The evidence of the Duke of Cambridge before the Royal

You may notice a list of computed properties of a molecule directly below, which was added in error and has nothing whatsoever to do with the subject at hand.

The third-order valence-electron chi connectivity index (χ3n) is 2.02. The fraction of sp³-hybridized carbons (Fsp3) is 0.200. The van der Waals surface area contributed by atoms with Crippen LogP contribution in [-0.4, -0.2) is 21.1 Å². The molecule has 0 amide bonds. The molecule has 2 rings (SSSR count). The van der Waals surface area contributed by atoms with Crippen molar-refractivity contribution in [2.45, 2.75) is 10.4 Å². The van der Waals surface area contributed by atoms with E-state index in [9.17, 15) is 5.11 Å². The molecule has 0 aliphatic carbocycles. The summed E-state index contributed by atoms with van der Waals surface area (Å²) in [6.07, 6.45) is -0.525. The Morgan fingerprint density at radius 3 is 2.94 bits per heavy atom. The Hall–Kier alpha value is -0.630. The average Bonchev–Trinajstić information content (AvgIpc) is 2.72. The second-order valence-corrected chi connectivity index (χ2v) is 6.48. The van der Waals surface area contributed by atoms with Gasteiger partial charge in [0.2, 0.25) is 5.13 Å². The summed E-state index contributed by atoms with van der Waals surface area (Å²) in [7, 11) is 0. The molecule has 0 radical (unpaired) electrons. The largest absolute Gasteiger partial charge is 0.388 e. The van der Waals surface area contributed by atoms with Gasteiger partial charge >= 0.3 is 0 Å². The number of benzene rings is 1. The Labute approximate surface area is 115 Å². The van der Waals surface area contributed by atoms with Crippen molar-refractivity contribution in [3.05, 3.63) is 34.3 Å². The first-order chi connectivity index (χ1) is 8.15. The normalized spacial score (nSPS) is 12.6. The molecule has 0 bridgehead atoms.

Commission on Promotion admits practically that the system in future must be seniority tempered by rejections. The whole body of the Army dislikes selection, and distrusts the confidential reports upon which to a great extent selection must be based. Some commanding officers contract prejudices, some make favourites, and to all the order to tell an officer that he has been reported on unfavourably seems to be a severe trial of forti- tude. The Commander-in-Chief almost implores General officers to aid him in this matter, and ascertain for themselves how far regimental reports are correct, but there runs through all his evidence a tone of doubt as to whether he can obtain the infor- mation required. Fortunately, however, for himself, he is con- vinced that for the most part officers are "much of a muchness," and he is content to take them as they come, except for very special service. He allowed that the abolition of Purchase had diminished inefficiency and slackness, as he could now menace an officer with the loss of his promotion, but the tendency was to be "extremely cautious" in reporting demerit.